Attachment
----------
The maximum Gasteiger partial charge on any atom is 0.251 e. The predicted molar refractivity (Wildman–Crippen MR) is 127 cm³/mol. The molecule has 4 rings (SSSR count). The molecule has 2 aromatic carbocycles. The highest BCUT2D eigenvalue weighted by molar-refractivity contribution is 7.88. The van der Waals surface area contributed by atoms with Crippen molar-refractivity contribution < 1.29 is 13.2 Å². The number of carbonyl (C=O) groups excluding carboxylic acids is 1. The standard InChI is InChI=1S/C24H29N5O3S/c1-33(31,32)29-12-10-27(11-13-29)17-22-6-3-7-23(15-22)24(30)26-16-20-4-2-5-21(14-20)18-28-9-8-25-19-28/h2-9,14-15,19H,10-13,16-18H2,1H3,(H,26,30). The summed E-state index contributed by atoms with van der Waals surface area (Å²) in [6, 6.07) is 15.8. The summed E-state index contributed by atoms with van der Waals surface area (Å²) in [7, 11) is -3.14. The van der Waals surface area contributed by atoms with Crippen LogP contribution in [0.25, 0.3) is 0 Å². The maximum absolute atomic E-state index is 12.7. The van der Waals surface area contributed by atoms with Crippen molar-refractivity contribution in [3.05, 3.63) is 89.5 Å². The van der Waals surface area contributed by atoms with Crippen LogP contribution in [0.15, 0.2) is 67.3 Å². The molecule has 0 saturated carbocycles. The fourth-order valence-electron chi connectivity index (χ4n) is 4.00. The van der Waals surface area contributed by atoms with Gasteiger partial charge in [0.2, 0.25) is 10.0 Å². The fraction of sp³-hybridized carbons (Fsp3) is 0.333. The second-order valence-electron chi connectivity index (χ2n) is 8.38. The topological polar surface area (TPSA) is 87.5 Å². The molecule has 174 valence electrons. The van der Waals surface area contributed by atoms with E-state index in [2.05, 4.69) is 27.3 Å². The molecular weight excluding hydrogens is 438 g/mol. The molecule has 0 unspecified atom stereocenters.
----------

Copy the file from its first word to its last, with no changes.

The maximum Gasteiger partial charge on any atom is 0.251 e. The predicted molar refractivity (Wildman–Crippen MR) is 127 cm³/mol. The molecule has 4 rings (SSSR count). The molecule has 2 aromatic carbocycles. The highest BCUT2D eigenvalue weighted by molar-refractivity contribution is 7.88. The van der Waals surface area contributed by atoms with Crippen molar-refractivity contribution < 1.29 is 13.2 Å². The number of carbonyl (C=O) groups excluding carboxylic acids is 1. The standard InChI is InChI=1S/C24H29N5O3S/c1-33(31,32)29-12-10-27(11-13-29)17-22-6-3-7-23(15-22)24(30)26-16-20-4-2-5-21(14-20)18-28-9-8-25-19-28/h2-9,14-15,19H,10-13,16-18H2,1H3,(H,26,30). The summed E-state index contributed by atoms with van der Waals surface area (Å²) in [6, 6.07) is 15.8. The summed E-state index contributed by atoms with van der Waals surface area (Å²) in [7, 11) is -3.14. The van der Waals surface area contributed by atoms with Crippen LogP contribution in [0.25, 0.3) is 0 Å². The maximum absolute atomic E-state index is 12.7. The van der Waals surface area contributed by atoms with Crippen molar-refractivity contribution in [3.05, 3.63) is 89.5 Å². The van der Waals surface area contributed by atoms with Crippen LogP contribution in [0.15, 0.2) is 67.3 Å². The molecule has 0 saturated carbocycles. The fourth-order valence-electron chi connectivity index (χ4n) is 4.00. The van der Waals surface area contributed by atoms with Gasteiger partial charge in [0.2, 0.25) is 10.0 Å². The fraction of sp³-hybridized carbons (Fsp3) is 0.333. The second-order valence-electron chi connectivity index (χ2n) is 8.38. The topological polar surface area (TPSA) is 87.5 Å². The molecule has 174 valence electrons. The van der Waals surface area contributed by atoms with E-state index in [2.05, 4.69) is 27.3 Å². The molecular weight excluding hydrogens is 438 g/mol. The molecule has 0 unspecified atom stereocenters.